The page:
By Lena Katz
Though some visitors seem to subsist on nothing but rum during their Bahamas vacation, I strongly recommend eating something, sometime, somewhere … for your own health, please! Here’s a brief introduction to Bahamian food and some good places to get it.
Conch, pronounced "conk," is a large, chewy shellfish. Locals love it any which way: fried, cracked, frittered or even raw in a salad. They swear it has powerful aphrodisiac qualities, particularly when raw. If you test this, remember it doesn’t always sit easily in more delicate American stomachs.
Grouper, snapper and pompano are three of the tastiest Bahamanian fish. Locals eat them boiled with grits, deep-fried, grilled, stewed and “smuddered” in fresh tomato, onions and hot sauce.
Souses and stews are always popular, made with anything from fish and chicken to goat and pig. Yes, that does include snouts and knuckles. Order with caution. Hot sauce is the favored condiment — the hotter, the better. Unless Mexico’s hottest habaneras frequent your stomach, once again, eater beware.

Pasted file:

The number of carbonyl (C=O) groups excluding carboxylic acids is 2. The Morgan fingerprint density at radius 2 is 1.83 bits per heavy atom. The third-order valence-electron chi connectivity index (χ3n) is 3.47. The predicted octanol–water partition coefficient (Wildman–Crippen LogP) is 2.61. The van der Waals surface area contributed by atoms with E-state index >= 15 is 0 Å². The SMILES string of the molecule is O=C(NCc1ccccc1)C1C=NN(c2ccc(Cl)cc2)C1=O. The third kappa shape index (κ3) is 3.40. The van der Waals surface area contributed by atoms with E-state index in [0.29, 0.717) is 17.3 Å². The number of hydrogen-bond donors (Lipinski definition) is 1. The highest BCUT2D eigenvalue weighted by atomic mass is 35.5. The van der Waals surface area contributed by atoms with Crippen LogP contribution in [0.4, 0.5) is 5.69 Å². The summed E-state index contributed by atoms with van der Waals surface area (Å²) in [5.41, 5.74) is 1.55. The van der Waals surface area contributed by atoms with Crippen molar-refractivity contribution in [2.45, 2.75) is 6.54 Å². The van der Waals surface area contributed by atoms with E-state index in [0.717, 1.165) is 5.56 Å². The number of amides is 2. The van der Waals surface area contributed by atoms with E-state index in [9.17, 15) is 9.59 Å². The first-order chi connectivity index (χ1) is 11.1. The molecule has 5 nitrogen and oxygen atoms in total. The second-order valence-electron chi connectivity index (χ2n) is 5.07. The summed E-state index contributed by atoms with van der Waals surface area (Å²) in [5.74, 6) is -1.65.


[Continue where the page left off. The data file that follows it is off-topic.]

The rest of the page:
When you ask Bahamians about dining out, the first thing they’ll say is “FISH FRY!” Every island has its own version. On smaller islands, it’s just a backyard shack where fresh fish go from an ice chest onto the grill, and then are served up on paper plates. In Nassau, it’s larger and a little more formal. An open-air mall with a bunch of little restaurants and food stalls, plus live music on the weekends. You can order fresh grouper, crack conch and cold Kalik beer for a fraction of what it would cost in a Bahamas hotel.
If you want something just a tad more upscale, I like the Poop Deck, a popular local seafood restaurant with two locations. The crack conch, peas & rice, and gravy here get the thumbs-up, and the atmosphere is breezy and nautical. In fact, the Yacht Haven Marina branch is located right on the harbor.
For that special occasion, once-a-year dinner where you’ll splurge on the French wine and have the waiter take your picture, I recommend Graycliff. It’s not flashy or news-making, and it’s even a bit out of the way, but this is the Bahamas’ culinary crown jewel. It serves five-star cuisine in a stunning mansion that’s nearly 300 years old. And it’s a great place to indulge your inner wine snob — the cellar holds 250,000 bottles. Graycliff even has its own brand of house-rolled cigars. Gentlemen, wear a jacket here, and leave your Tommy Bahama sandals back at the resort — the atmosphere is old-school formal.
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For more on travel writer Lena Katz’s favorite places in the Bahamas, check out her Orbitz Insider Podcast.